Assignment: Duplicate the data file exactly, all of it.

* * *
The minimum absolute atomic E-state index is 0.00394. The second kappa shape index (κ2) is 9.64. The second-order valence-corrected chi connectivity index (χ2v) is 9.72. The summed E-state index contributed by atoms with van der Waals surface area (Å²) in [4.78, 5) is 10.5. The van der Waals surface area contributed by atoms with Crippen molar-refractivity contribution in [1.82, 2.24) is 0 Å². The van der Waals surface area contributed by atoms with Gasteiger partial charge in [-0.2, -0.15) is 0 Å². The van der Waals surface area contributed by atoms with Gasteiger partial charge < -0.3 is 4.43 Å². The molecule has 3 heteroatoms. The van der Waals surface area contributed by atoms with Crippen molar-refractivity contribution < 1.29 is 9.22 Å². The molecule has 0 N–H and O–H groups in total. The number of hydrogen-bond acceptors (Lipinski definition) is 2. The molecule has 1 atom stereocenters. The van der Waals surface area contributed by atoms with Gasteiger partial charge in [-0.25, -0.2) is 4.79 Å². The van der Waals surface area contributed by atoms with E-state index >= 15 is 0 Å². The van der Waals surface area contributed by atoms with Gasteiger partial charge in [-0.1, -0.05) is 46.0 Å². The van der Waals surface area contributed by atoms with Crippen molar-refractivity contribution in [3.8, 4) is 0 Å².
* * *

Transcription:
The minimum absolute atomic E-state index is 0.00394. The second kappa shape index (κ2) is 9.64. The second-order valence-corrected chi connectivity index (χ2v) is 9.72. The summed E-state index contributed by atoms with van der Waals surface area (Å²) in [4.78, 5) is 10.5. The van der Waals surface area contributed by atoms with Crippen molar-refractivity contribution in [1.82, 2.24) is 0 Å². The van der Waals surface area contributed by atoms with Gasteiger partial charge in [-0.2, -0.15) is 0 Å². The van der Waals surface area contributed by atoms with Gasteiger partial charge < -0.3 is 4.43 Å². The molecule has 3 heteroatoms. The van der Waals surface area contributed by atoms with Crippen molar-refractivity contribution < 1.29 is 9.22 Å². The molecule has 0 N–H and O–H groups in total. The number of hydrogen-bond acceptors (Lipinski definition) is 2. The molecule has 1 atom stereocenters. The van der Waals surface area contributed by atoms with Gasteiger partial charge in [-0.25, -0.2) is 4.79 Å². The van der Waals surface area contributed by atoms with E-state index >= 15 is 0 Å². The van der Waals surface area contributed by atoms with Gasteiger partial charge in [-0.1, -0.05) is 46.0 Å². The van der Waals surface area contributed by atoms with Crippen molar-refractivity contribution in [3.8, 4) is 0 Å².